NC State

Don Shea leaves unmistakable mark on Triangle sports scene

Don Shea, left, greets East Carolina football coach Ruffin McNeill, and N.C. State coach Dave Doeren, before the Bill Dooley Triangle/East Chapter Pigskin Preview at the Embassy Suites in Cary on July 25, 2013.
Don Shea, left, greets East Carolina football coach Ruffin McNeill, and N.C. State coach Dave Doeren, before the Bill Dooley Triangle/East Chapter Pigskin Preview at the Embassy Suites in Cary on July 25, 2013. ehyman@newsobserver.com

Few people have fit the term “sports personality” better than Don Shea.

Shea, who died Monday at 77, was a former sportscaster and sportswriter. He hosted N.C. State coaches’ shows. More recently he has been emcee of the annual Triangle Pigskin Preview, often tossing out thought-provoking questions that produced interesting answers from the football coaches at the season kickoff banquet.

“Always likable, always positive, that was Don,” former N.C. State basketball coach Les Robinson said Tuesday.

Shea, a San Francisco native, spent 17 years at WTVD-TV 11 in Durham as sports director, making a name for himself in the Triangle. “How do you spell sports? D-O-N S-H-E-A” became part of the local sports lexicon, although Shea, with a big smile, liked to quip that some people probably varied that spelling.

Shea was in Albuquerque, N.M., in 1983 when the N.C. State basketball team finished off its inspiring, if improbable, run to the national championship. Shea was one of those intrigued by the Wolfpack’s energetic, charismatic coach, Jim Valvano.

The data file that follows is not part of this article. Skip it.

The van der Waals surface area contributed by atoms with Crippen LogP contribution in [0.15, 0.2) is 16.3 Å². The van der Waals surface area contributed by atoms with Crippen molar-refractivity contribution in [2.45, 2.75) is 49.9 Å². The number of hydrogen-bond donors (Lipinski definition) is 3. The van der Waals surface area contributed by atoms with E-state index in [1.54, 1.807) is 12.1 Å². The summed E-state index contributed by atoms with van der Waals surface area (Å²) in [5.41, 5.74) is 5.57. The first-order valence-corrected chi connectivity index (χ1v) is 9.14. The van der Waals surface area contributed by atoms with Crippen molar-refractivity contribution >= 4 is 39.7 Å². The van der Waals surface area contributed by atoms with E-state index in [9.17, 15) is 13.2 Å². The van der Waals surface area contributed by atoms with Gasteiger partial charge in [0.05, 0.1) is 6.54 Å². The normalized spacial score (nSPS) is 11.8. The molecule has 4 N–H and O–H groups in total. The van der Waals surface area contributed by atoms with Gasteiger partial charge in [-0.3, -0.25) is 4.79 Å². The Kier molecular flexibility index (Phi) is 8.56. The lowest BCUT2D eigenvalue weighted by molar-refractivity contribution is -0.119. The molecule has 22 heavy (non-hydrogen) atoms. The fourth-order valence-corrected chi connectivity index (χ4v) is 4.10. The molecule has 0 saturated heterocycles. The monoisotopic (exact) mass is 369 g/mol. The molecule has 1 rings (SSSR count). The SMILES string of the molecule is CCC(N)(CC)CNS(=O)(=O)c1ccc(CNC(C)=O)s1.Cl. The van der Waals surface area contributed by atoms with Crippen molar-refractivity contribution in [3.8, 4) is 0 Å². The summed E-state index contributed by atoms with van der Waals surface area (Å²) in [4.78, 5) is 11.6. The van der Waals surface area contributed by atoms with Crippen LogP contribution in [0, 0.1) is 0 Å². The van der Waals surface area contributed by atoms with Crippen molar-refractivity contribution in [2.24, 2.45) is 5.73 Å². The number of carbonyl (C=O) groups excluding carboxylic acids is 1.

A few years later, Shea and Valvano were working together. After leaving WTVD, Shea began a 25-year relationship with N.C. State athletics, hosting the coaching shows, doing interviews, producing features.

With Valvano, it was easy. Valvano, always the entertainer, at times would let Shea kick off the show, then grab the microphone and take it from there.

Derek Shea, Don’s youngest son, remembers going to Wolfpack games with his older brother, Kyle. Or as Derek put it, “Going to work with Dad.”

“We’d go to the games, then go over to WRAL where they filmed the coach’s show after the game,” Derek Shea said. “Then you might be in Jim Valvano’s car as he drove you around the neighborhood.”

After Valvano’s departure from N.C. State in 1990, Robinson was hired as coach. He wondered if Shea, who had worked so closely with Valvano, could make the transition to a new coach, a new boss.

“Didn’t miss a beat,” Robinson said. “He was always loyal to me. For our shows, he sold the advertising, did the whole thing. Just a tireless worker.”

David “Crockett” Long wasn’t a coach or college athlete but became one of Shea’s best friends.

Long, executive vice president of Long Beverage in Raleigh, said he was a diminutive safety playing for Durham’s Jordan High and had been pounded a few times in a loss to Chapel Hill. But after the game, Shea sought him out – not one of the game heroes – for an interview for WTVD.